Vesuvius is the only volcano to erupt on the European continent in the last hundred years and remains one of the world’s most dangerous volcanoes due to the densely populated region it inhabits near Naples, Italy. Its most notorious eruption in AD 79 destroyed the cities of Pompeii and Herculaneum, releasing 100,000 times the thermal energy of the Hiroshima-Nagasaki bombings. The volcano erupted with varying degrees of frequency and intensity over the following centuries before going dormant at the end of the 13th century.
By the time the French artist Pierre-Jacques Volaire moved to Rome in 1764, Mount Vesuvius had become active once again. Frequent eruptions began after 1631, when around 3,000 people were killed from the lava flows that buried nearby villages. The excavation of Pompeii that began in 1748 helped launch a popular mania for the ancient world and contributed to increased interest in Naples as a destination for travelers on the grand tour of Italy. Volaire first depicted the volcano when it erupted once again in 1771; the sea of glowing molten lava throws the tiny spectators into relief. He went on to paint numerous views, many sold as souvenirs to wealthy tourists.
The popular interest in the volcano echoes broader Enlightenment interest in science and in philosophical notions of the elevating power of terror elicited by natural forces. At the same time, Volaire’s fascination with the apocalyptic power of extreme natural events anticipated a strong theme of the Romantic movement, which would dominate European culture in the early 19th century.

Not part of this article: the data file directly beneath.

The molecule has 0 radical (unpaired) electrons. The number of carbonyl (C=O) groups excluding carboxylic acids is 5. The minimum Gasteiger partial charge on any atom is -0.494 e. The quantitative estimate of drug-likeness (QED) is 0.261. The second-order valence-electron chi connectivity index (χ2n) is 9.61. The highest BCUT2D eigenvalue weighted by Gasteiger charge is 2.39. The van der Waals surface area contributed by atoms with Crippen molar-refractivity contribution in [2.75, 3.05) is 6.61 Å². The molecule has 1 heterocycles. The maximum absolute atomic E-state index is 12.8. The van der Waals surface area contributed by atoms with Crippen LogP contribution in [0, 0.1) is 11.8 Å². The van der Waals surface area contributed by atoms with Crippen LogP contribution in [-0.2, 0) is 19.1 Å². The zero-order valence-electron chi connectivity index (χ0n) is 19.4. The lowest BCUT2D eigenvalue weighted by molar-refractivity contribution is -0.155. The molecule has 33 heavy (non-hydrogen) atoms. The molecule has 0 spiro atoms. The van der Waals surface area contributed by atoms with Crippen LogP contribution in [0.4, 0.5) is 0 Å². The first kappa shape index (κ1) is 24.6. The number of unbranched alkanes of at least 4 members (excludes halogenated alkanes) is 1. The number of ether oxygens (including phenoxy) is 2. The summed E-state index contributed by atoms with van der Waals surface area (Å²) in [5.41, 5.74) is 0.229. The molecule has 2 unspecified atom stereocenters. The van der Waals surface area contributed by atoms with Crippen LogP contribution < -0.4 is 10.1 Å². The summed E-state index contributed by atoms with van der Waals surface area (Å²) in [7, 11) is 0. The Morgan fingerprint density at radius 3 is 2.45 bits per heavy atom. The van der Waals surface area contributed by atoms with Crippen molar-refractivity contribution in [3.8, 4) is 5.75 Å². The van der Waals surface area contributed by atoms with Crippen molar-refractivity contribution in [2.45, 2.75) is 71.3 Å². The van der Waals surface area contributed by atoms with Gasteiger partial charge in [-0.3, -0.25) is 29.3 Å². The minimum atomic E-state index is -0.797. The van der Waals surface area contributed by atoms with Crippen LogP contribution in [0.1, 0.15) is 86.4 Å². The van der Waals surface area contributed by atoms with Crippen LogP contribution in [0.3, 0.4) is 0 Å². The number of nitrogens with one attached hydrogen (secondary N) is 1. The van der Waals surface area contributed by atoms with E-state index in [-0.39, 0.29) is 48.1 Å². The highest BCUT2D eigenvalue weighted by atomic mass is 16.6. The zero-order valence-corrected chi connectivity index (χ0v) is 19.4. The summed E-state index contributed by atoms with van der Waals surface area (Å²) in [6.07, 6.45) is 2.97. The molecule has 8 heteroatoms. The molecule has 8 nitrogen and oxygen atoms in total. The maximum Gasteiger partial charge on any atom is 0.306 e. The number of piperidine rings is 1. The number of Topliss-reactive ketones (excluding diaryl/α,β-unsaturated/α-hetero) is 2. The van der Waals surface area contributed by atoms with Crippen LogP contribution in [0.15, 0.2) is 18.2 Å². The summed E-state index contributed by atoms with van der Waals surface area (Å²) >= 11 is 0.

Mount Vesuvius remained active with frequent eruptions until 1944. It has since become quiet once again … perhaps a little too quiet. In October 2016, Italian authorities drew up an evacuation plan for 700,000 citizens, fearing another eruption was imminent. Fortunately, it did not come to pass. However, many seismologists consider it a question of when rather than if. The Vesuvius Observatory monitors seismic activity around the clock for signs of an impending eruption, with the intention of giving modern residents more time to evacuate than in times past.
While modern life looks quite different from the time Volaire produced his paintings of Mount Vesuvius, morbid fascination with disasters and calamities have hardly subsided. So-called “dark tourism” is more popular than ever, with such sites as Chernobyl and Fukushima attracting daily tourists. The powers of nature continue to elicit fear and fascination from the public today.
—Robby Sexton, social media manager